Syrian rebels debut homemade fighting vehicle
Syrian rebels, claiming to have spent over a month designing, assembling, and developing a garage-made armored vehicle, debuted the Sham II fighting vehicle near the besieged city of Aleppo earlier today. The Sham II, a reference to ancient Syria (ash-Sham), is a boxy, light armored vehicle built upon a car chassis and is outfitted with a 7.62mm machine gun (which appears to be a Russian-designed PKM) that is controlled from inside the vehicle. The Sham II is also outfitted with five cameras -- three in the front, one mounted on or near the machine gun, and one in the back -- all of which are seemingly controlled by -- a Sony PlayStation remote control. It should be noted that, apparently on the side of caution, Syrian rebels have even outfitted the Sham II with an operable headlight.
The Sham II, an updated version of a previously made Sham I light infantry by Syrian fighters from the al Ansar Brigade, cost approximately $10,000 (not including the gun), according to one rebel fighter whose brother had designed and built it. The vehicle is reportedly covered with steel plating approximately 2.5 centimeters thick. However, the Sham II is admittedly underprepared to defend against rocket-propelled grenades or tank fire. Rebels claimed the Sham II would soon be ushered into a combat role by members of al Ansar's Saad Benmoaz battalion near Aleppo.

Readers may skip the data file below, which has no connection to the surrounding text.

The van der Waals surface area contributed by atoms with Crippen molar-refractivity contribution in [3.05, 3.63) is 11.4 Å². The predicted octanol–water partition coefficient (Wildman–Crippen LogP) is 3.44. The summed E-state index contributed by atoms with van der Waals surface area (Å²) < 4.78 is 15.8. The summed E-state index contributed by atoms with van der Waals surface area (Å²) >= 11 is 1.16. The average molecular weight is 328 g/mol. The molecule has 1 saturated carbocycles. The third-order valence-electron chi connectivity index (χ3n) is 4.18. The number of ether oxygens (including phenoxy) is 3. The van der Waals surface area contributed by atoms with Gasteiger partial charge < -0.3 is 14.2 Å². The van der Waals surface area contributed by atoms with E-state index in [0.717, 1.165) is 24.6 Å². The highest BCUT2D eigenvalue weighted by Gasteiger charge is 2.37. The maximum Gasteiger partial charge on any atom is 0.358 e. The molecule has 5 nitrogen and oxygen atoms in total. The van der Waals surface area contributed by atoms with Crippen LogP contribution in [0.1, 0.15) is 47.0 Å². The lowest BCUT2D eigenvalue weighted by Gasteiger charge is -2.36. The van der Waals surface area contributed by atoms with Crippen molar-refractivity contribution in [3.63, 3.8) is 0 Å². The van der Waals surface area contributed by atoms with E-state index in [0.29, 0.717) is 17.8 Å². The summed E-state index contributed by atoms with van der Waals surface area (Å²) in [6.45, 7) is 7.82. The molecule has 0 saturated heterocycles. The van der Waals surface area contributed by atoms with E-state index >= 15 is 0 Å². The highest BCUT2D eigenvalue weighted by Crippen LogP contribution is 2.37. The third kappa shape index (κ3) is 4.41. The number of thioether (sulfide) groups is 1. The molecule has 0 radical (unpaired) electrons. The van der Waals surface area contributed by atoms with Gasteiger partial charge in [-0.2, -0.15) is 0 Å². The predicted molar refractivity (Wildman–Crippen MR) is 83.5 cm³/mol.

Al Ansar rebels have fought pitched battles with Syrian army regulars around Aleppo for the past several months. In mid-November, al Ansar fighters succeeded in wresting control of the Syrian Army's 46th Regiment's base west of Aleppo, and in the process, gained access to stores of ammunition and weapons, including sophisticated weaponry such as the SA-16 Gimlet man-portable-air-defense-system (MANPADS).